Review by Elaine Simpson-Long
I recently reviewed a biography of the Queen by Robert Hardman (reviewed here) which I described as an “admirable book” in its lack of hyperbole and gossip. The Palace Papers could not be more different, but I found it compulsive reading. And while I was reading a quote from a Kipling poem came into my mind:
For the Colonel’s lady and Judy O’Grady are sisters under the skin .
I am always puzzled at the way in which we still expect the Royal Family to be better behaved and better all-round human beings than us – because we do. In The Palace Papers, Tina Brown has shown us quite clearly that the House of Windsor is not so different in behaviour and folly. Feuds, adultery, inter sibling rivalry, jealousy – it is all there. Are we any different? The Prince of Wales, when asked how he thought the public viewed them answered, “as a non-stop soap opera” and few could argue with this.
The author Tina Brown is the former editor in chief of Tatler, Vanity Fair and The New Yorker; she was awarded a Commander of the British Empire (CBE) for her services to journalism, and is also Lady Evans – her late husband, Harold Evans, veteran editor of The Sunday Times was knighted in 2004.
Brown previously published The Diana Chronicles in 2007, which was a hardback bestseller; this book is a kind of sequel. She has obviously done her research and with her media contacts has been the recipient of many confidences and information from those within the Palace and the family dynamics are laid bare.
I have always been fond of Prince Charles and admired him, feeling that he is a man of principle, though others may disagree. After my perusal of The Palace Papers I felt even more sympathetic towards him though he does have a tendency for melancholy and self pity and can, at times, feel overly sorry for himself, a trait inherited in spades by his younger son.
In an interview with Jonathan Dimbleby, who wrote his biography some years ago, the Prince accused his mother of being distant and his father as a bit of a bully. It seems the Queen was deeply hurt by this and the author has no hesitation in saying so because Her Majesty probably realised it was true. She also made the point that in a TV programme about the Duke of Edinburgh shortly after he died, Charles was reminiscing abut his father and the main thrust was that his father was always “showing him how to do things” and “exhorting him to get on with it”. It was said with a smile but it had obviously not been forgotten.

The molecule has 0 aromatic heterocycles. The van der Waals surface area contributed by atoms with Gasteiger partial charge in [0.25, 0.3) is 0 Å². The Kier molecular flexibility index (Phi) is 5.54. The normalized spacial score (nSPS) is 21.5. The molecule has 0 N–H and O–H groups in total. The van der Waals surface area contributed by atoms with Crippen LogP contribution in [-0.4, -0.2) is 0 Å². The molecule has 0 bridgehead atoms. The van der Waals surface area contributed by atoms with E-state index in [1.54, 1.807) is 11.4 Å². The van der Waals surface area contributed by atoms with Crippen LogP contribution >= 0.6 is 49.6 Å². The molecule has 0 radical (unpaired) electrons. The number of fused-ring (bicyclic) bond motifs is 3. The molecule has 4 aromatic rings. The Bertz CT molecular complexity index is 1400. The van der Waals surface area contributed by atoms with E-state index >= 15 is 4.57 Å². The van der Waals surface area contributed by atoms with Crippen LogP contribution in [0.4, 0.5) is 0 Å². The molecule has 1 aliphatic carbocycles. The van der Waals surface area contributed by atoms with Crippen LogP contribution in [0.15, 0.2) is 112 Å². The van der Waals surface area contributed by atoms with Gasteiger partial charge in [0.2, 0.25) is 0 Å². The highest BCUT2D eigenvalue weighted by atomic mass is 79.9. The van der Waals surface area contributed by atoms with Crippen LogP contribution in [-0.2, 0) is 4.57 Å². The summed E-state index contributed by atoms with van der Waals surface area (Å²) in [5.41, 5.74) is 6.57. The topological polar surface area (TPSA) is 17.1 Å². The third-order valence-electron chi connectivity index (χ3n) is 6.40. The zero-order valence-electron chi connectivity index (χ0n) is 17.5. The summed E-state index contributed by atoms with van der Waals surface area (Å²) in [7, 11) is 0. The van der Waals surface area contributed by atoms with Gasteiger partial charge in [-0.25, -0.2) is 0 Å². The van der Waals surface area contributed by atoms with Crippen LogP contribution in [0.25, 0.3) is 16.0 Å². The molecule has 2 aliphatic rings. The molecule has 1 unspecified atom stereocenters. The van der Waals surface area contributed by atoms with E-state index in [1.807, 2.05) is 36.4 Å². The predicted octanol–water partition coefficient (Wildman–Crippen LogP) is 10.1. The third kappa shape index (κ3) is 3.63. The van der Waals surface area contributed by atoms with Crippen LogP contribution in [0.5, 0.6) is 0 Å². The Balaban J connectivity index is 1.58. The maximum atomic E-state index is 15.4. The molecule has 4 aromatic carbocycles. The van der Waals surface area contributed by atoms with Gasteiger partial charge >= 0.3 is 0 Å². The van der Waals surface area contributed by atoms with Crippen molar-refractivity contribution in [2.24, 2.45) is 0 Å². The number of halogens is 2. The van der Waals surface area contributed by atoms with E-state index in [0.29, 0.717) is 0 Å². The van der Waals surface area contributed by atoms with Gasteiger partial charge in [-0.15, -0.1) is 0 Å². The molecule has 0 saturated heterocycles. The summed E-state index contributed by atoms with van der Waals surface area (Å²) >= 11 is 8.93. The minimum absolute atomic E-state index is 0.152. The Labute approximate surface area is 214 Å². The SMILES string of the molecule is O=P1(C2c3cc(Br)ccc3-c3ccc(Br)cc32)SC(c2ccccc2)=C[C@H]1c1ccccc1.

I have never been a member of the ‘Cult of St Diana’ and the more I read about her the more I feel for Charles. If ever a disaster was in the making it was their marriage. Diana was damaged by her childhood as was Charles and neither of them could help each other. The more Diana lashed out, the more Charles retreated and the worse it got.
The two children suffered as we all know by now but I find it hard to forgive Diana for her Bashir interview in which she traduced their father to millions of viewers with no thought as to the feelings of William and Harry. We now know Bashir deceived her and we are also meant to believe she regretted the interview. Tina Brown makes it clear that Diana felt nothing of the sort and was gleeful that she had done it.
The author is pretty dismissive of the behaviour of Harry and Megan or ‘Ginge and Winge’ as they are known in some tabloid quarters, but at the same time tries to be fair to Megan, aware that an American actress coming to join the Royal Family and live in the UK would find it a difficult task. She makes the point, however, that Megan did not even bother to try.
Tina Brown has written a fascinating book. It is gossipy, yes, but never vicious and she balances out her sometimes caustic remarks with understanding of the other point of view. She certainly packs a punch but I feel she has been very fair. Her journalistic style is eminently readable.
This is the year of Her Majesty’s Platinum Jubilee and already it is shaping up to be a joyous occasion, but the newspapers are already dwelling on the family friction and building up the never ending story. It is a family saga which will run and run.
I have to say that calling to mind the behaviour of previous British kings and queens, the current members of the House of Windsor compare well to the lives of earlier occupants of the throne…
Elaine blogs at Random Jottings.
Tina Brown, The Palace Papers (Century, 2022). 978-1529124705, 545pp, hardback.
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